8 Reasons Why We Need To Stop Referring To Motherhood As A Job

An enormous and necessary disclaimer right up front, if I may: motherhood is hard as hell. It requires intense dedication and unfathomable time and energy. Stay-at-home moms, working moms, work-from-home moms, and everyone in-between have their work cut out for them. That said, you will never hear me say motherhood is a "job." In fact, I think that as a society, we need to stop referring to motherhood as a job. I don't seek this change because I think it's giving moms too much credit for the things they do, but, rather, because it doesn't give them nearly enough.

Jobs and motherhood can have a lot in common, sure. We spend a huge amount of our time focused on it. We can love it and hate it (sometimes even at the same time). We can derive tremendous satisfaction from it. And, for better and for worse, we often allow these roles to define us. For these and other reasons, it makes sense that we often view motherhood as a "job." The truth of the matter is, though, you just can't compare the two and that's OK. This isn't a "my choice is better than your choice" statement to childfree women out there. This isn't a smug, veiled way of saying something along the lines of, "Until you have kids you just can't understand." This is like saying, "You can't compare wind-surfing to a banana." Both wind-surfing and bananas are great, each with their own set of benefits and virtues, but comparable? No.

There are other reasons motherhood shouldn't be considered a job, too, none of which detract from either careers or being a mom. Of course, how any woman wants to define her life choices and experiences are entirely up to her. However, for me, there are undeniable reasons why I don't view motherhood as a "job," including the following:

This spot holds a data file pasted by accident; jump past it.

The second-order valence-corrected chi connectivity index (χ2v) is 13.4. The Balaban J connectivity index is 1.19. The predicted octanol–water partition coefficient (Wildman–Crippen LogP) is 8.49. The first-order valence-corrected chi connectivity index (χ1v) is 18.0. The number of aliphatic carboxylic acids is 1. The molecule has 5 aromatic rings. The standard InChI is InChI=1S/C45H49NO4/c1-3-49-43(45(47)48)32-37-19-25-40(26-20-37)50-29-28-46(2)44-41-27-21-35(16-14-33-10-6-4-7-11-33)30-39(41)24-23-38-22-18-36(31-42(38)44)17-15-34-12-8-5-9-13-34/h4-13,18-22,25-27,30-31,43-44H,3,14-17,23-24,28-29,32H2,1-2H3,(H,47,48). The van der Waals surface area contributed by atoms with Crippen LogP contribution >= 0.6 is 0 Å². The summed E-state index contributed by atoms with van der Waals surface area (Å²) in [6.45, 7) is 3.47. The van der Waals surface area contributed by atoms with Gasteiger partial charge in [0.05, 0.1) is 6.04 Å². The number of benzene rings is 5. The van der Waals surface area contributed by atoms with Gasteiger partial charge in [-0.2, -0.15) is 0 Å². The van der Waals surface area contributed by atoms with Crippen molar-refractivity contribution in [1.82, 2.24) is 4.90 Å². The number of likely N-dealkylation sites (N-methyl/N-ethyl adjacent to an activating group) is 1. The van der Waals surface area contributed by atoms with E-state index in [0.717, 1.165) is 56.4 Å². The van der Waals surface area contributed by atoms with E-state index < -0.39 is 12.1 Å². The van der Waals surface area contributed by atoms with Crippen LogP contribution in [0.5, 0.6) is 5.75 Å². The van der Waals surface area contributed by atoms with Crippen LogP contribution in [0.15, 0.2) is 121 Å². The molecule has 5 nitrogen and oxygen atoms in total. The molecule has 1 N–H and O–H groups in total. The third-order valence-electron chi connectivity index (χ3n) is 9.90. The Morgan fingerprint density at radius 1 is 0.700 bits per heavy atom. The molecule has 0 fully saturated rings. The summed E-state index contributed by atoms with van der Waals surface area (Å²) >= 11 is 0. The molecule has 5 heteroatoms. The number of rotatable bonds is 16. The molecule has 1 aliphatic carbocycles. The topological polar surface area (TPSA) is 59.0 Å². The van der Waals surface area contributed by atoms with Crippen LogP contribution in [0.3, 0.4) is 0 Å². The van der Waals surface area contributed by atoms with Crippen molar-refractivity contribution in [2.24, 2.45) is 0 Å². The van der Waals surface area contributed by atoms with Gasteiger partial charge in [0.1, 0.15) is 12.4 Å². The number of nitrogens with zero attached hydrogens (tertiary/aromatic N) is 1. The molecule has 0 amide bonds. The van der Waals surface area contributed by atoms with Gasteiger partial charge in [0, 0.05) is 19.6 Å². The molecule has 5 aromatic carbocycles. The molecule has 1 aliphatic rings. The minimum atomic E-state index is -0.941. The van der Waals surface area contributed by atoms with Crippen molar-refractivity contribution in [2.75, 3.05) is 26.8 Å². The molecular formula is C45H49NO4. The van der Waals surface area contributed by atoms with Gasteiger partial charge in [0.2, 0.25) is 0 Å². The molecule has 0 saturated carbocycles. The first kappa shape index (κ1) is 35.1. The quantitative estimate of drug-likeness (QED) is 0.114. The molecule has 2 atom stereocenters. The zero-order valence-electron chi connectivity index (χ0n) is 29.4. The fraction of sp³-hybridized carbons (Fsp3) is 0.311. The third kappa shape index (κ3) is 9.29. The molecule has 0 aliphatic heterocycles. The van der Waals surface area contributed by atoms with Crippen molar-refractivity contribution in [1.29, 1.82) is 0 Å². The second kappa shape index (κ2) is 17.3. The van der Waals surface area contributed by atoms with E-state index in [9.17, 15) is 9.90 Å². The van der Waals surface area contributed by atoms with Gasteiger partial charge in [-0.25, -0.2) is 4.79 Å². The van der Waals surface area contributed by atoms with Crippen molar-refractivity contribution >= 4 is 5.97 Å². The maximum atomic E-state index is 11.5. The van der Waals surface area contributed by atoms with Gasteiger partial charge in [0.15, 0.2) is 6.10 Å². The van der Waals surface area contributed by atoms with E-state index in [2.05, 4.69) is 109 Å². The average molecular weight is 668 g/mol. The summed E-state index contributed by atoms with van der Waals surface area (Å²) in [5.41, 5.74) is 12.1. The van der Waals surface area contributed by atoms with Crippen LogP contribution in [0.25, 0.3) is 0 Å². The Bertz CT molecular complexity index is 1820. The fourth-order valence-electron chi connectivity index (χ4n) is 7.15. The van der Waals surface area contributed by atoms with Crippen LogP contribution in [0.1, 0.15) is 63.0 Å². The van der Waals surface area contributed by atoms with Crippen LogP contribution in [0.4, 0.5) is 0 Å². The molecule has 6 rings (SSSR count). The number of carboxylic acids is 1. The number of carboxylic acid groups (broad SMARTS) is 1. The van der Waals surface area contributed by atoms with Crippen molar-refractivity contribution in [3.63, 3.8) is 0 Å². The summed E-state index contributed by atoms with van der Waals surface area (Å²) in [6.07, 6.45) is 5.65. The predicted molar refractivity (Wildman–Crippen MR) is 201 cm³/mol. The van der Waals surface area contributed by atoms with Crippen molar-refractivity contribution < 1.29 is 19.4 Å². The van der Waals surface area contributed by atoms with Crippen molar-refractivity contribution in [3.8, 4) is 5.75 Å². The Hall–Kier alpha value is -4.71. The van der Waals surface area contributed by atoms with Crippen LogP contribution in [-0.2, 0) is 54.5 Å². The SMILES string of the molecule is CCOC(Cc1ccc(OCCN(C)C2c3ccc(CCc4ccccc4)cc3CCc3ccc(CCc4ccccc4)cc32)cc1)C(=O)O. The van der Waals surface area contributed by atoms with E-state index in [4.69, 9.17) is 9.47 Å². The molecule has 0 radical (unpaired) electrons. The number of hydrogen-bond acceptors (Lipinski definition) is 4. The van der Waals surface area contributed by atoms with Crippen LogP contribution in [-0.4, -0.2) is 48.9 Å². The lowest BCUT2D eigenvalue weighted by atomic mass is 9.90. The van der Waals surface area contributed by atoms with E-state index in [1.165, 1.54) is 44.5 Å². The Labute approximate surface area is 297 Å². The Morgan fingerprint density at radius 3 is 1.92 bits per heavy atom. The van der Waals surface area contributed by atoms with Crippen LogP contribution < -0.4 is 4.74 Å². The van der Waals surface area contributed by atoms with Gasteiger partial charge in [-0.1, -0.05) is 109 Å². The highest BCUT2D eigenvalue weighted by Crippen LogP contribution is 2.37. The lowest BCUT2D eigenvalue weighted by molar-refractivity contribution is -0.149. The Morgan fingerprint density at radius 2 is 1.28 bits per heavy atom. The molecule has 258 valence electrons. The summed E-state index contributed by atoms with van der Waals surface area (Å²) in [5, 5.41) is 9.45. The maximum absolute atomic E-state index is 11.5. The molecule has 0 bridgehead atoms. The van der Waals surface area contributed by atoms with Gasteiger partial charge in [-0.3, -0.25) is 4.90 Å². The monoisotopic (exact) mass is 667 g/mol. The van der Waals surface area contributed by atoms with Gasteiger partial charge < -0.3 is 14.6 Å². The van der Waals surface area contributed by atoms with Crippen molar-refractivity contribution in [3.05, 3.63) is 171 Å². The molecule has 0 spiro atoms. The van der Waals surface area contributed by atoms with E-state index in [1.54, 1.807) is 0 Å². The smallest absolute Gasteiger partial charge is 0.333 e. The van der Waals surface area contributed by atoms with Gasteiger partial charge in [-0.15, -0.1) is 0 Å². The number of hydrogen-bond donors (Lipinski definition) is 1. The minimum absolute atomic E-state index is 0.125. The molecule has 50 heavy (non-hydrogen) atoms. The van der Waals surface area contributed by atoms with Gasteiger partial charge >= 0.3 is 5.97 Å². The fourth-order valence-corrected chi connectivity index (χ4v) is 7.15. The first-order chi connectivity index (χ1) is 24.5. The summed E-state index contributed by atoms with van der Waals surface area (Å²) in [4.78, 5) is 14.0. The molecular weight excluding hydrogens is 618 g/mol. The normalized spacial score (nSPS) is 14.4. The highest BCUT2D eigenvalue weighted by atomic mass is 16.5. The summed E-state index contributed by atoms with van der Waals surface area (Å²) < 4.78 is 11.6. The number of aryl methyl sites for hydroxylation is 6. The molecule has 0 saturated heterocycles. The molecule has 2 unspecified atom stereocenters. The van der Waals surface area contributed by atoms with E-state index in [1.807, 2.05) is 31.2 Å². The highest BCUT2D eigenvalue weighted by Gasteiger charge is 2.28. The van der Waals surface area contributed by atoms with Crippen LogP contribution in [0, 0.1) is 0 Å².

It's Just Not

By definition, motherhood is not a job. A job is defined as "a paid position of regular employment." No one has ever paid me to be a mom. In fact, I pay handsomely to have kids. I paid for them before they were even born via prenatal care and I'll continue to pay for them for a long-ass time. Words mean things, and they're used in particular ways for particular reasons, which brings me to my next point...

Jobs Aren't The Only Life Choice That Should Be Valued

People in our culture tend to be valued based on how they sell their labor, what they earn for it, and the possessions they can acquire and own based on the gains from that labor. Call me a commie (all my friends do!), but I just refuse to believe that only life choices that entail a career or financial gain can be seen as worthwhile. By describing motherhood as a "job," we are buying into that paradigm that tells us only "work" deserves respect. How about we just insist that motherhood be an endeavor of immeasurable value that doesn't need to be called a "job" to be taken seriously and worthy of one's dedicated time and effort?

Who's Your Boss?

If it's a job you have a boss (probably and usually). So, who is your boss? Your children? Your partner? Both of those seem incredibly bleak and wildly inaccurate. (Okay, maybe it feels like your kids are your boss sometimes, as they can be mean, inconsistent, demanding bosses.)

Makes Stay-At-Home/Working Parent Relationships Seem Transactional Rather Than Cooperative